Talks in divorce litigation tend to be something like the following:
The wife speaks with her attorney. The wife’s attorney speaks with the husband’s attorney. The two attorneys speak. The husband’s attorney speaks with the husband. The husband’s attorney speaks with the wife’s attorney. Etc., etc.
These communications could be phone calls, emails, or letters. Regardless, the costs can add up quickly, and the messages the players are trying to communicate often get distorted, somewhat like the old game of telephone you may have played as a kid, where a message is delivered from one person to the next, and, when you get to the last person, the original communication if often lost.
In contrast, in the Collaborative Process, messages are not lost in translation, as discussions in the Process take place at meetings, where everyone is present, including the spouses, the attorneys, and any other professionals involved in the case. Additionally, if communications do take place offline, which are relevant and important to the case, they are shared at the next meeting.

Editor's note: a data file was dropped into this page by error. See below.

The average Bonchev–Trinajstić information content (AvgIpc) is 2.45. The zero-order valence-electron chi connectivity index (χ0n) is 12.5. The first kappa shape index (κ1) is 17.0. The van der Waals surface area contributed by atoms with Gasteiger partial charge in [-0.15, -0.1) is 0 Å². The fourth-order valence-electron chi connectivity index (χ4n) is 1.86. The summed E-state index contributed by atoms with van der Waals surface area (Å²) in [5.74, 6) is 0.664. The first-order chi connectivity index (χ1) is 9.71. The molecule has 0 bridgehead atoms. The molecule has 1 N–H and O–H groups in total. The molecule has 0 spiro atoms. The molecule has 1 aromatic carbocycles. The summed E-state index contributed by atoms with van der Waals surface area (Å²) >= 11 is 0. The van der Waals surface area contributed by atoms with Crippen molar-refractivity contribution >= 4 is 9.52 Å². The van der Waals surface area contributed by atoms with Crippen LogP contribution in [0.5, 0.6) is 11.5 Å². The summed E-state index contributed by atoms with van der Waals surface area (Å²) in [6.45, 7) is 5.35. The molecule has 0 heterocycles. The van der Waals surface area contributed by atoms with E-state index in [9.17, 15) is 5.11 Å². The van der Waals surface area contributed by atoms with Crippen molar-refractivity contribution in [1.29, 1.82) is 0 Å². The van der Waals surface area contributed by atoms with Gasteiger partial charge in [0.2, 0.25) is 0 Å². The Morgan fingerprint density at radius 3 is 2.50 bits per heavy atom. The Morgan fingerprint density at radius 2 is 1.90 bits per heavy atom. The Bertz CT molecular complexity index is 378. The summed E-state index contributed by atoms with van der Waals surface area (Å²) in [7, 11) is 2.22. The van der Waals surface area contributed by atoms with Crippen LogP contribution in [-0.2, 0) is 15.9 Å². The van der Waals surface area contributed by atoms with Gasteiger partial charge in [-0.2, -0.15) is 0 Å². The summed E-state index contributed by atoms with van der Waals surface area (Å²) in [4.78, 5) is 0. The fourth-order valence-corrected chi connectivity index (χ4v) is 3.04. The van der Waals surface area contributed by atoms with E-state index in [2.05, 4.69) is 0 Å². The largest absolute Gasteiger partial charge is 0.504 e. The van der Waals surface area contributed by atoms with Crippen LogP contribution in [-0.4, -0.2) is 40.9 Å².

Also helping to create an environment of clear communications are guidelines which spouses are asked to follow during a collaborative case. Some examples include:
- Show respect to all meeting participants.
- Avoid accusations and name-calling.
- Listen to what is being said and avoid quick conclusions.
- Steer clear of positions and rigidity.
- Refrain from interruptions. Let others finish their thoughts before offering yours.
- If something’s bothering you, offer a productive solution to the issue.
- If you don’t understand something, ask for clarification or for it to be repeated.
- Try your best to be tolerant.